*Students, please do not forget that there are numerous electives available at BLA! These are wonderful courses to take if you are wishing to expand your horizons regarding certain disciplines.
Creative Writing is a workshop course in which we discover, analyze and apply the methods and styles used in various forms of fiction, non-fiction, poetry, and dramatic writing. The course emphasizes experimentation and practice, taking our cues from published writers, poets, and playwrights. In addition to daily and weekly assignments, students will have the opportunity to produce a significant, independent project during the fourth term. Students in this class should expect to "read like writers" and write every day!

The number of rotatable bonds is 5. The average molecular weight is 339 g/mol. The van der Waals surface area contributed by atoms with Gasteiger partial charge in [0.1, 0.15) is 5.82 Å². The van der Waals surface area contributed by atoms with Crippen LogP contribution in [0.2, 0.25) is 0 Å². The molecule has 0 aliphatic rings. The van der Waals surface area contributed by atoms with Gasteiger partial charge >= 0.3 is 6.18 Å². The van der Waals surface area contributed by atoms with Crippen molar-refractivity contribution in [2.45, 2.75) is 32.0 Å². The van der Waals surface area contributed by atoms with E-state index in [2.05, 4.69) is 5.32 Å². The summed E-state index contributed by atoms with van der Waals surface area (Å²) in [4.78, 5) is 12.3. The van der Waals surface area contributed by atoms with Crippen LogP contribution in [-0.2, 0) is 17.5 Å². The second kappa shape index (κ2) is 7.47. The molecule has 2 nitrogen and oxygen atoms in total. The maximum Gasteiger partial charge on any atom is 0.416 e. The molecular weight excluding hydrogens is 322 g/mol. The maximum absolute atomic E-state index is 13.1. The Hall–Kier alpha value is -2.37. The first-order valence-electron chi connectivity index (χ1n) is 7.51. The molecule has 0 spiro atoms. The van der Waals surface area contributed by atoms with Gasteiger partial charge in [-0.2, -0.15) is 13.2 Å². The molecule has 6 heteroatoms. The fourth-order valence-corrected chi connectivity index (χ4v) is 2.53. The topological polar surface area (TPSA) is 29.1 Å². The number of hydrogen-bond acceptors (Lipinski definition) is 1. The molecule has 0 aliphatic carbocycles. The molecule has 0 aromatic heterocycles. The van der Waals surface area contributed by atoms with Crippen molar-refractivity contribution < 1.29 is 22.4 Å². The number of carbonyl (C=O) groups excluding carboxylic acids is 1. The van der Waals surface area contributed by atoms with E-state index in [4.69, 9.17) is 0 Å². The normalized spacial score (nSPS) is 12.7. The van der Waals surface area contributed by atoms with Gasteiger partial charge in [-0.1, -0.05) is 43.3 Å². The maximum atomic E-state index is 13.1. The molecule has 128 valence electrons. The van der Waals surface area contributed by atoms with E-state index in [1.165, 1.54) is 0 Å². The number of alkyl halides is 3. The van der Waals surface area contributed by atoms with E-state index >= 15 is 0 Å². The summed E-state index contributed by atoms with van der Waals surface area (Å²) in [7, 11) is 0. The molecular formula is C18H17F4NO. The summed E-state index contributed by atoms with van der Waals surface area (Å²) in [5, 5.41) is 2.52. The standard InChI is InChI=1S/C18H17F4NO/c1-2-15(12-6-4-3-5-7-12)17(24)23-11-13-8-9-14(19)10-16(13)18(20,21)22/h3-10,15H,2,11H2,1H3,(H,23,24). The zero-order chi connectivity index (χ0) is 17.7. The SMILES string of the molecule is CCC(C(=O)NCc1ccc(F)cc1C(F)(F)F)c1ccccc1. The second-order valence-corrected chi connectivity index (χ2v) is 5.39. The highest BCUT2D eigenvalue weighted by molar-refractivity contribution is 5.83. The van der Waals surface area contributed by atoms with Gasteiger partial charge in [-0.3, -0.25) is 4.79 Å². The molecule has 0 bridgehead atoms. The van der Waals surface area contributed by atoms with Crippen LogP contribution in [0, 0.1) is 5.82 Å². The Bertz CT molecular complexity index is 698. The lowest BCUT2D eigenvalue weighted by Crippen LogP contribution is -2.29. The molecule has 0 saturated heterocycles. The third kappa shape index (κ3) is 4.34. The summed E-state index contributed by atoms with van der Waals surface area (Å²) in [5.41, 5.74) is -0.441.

Advanced Quantitative Reasoning
Using project-based instruction and real-world situations this course will give students the knowledge and general understanding of finance to analyze financial, social, and economical challenges of the 21st century. Students will apply quantitative analysis, problem solving, and reasoning to make informed decisions on topics such as loans, banking, the housing market, and the stock market.
Interactive Media Design and Development
Students will learn valuable technological skills and will study Adobe Photoshop, Illustrator, and Flash to manipulate photos as well as create and edit illustrations and animations. In addition to using design software, you will study several Google apps, learn to maintain a blog and learn some Computer Science. (Does not fulfill math elective requirement.)
Anatomy and Physiology
This survey course concentrates on mammalian anatomy and physiology. Cellular and inter-cellular structure, function, and organization are included as well as discussion of basic mammalian biochemistry. Illustrative laboratory work and demonstrations including dissections, use of models, and examination of histological samples will be included where appropriate.